- Moderna's experimental coronavirus vaccine stimulated an immune response in older patients that looks similar to younger patients. That response, to the dose Moderna is testing in a Phase 3 trial, compares favorably to what is seen in patients who have been infected with the virus, the company stated Monday in a presentation to a federal immunization advisory committee.
- Data from the Phase 1 trial also indicated that Moderna's shot was roughly as safe in the elderly as it was in younger people, with fewer side effects like pain or fever overall in the 56-70 and 71 and older age groups. Fever, in particular, was lower, an issue that rivals Pfizer and BioNTech considered in selecting their late-stage vaccine candidate.
- Whether the vaccine can prevent cases of COVID-19 is the subject of a massive Phase 3 trial now underway. Last week, Moderna said more than 13,000 of a planned 30,000 volunteers had been enrolled, with a goal of having all participants registered by the end of September.
Older people present a double challenge for public health in the midst of the coronavirus pandemic. They are being hospitalized and dying at greater rates, but their weaker immune systems make it difficult for vaccine makers to protect them from infection.
The data Moderna released today should put some concerns regarding its vaccine to rest. The company updated the Centers for Disease Control and Prevention's Advisory Committee on Immunization Practices (ACIP) on the progress of its shot, mRNA-1273, and gave the panel the first look at data on the age groups older than 55.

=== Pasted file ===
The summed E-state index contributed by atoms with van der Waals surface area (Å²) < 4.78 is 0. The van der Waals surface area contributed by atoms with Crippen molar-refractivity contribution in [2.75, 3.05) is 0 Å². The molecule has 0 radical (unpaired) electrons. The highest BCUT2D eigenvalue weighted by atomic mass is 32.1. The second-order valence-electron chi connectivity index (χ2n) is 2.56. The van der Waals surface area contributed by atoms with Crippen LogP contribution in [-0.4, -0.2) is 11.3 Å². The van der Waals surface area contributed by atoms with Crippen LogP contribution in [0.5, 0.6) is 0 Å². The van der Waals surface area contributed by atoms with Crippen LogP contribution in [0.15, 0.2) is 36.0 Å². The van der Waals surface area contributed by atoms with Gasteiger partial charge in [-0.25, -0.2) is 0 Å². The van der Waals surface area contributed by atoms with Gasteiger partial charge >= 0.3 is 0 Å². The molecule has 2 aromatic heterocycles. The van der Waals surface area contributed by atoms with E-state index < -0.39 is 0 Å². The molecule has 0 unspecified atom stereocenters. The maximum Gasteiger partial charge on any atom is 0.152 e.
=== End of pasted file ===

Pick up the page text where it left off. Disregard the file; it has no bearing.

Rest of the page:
Checked 57 days after the second of two 100-microgram doses, patients in the 56-70 and 71 and older age groups had levels of antibodies to the coronavirus' signature "spike" protein that compared favorably to those seen in the blood of patients who have recovered from COVID-19.
In particular, in the older two age groups, "neutralizing antibodies" — those that can actually destroy a pathogen — were above the median of the recovered patients. Though it's difficult to compare treatments across trials, the Pfizer/BioNTech experimental vaccine stimulated a response in patients 65 to 85 that was one to two times what was seen in recovered patients, according to study results recently published.
The vaccine also stimulated a response from a type of immune cell called a "T-helper" that helps the body mount a broad immune response. However, it does not produce a response from a type of T cell that can clear infected cells, which an earlier Pfizer/BioNTech candidate did.
On the safety side, systemic responses, or those that result from spurring an immune attack, were overall lower after the second dose in the older age groups than in the subjects aged 18-55. Patients in the older age group reported joint pain more often, but had lower incidence of symptoms like fever, chills or nausea.
The side effect profile will be equally important as public health authorities prepare to roll out mass immunization campaigns. Vaccines with frequent moderate-to-severe side effects will not be as attractive, a factor that appears to have influenced Pfizer and BioNTech when they selected an experimental vaccine with a lower incidence of side effects.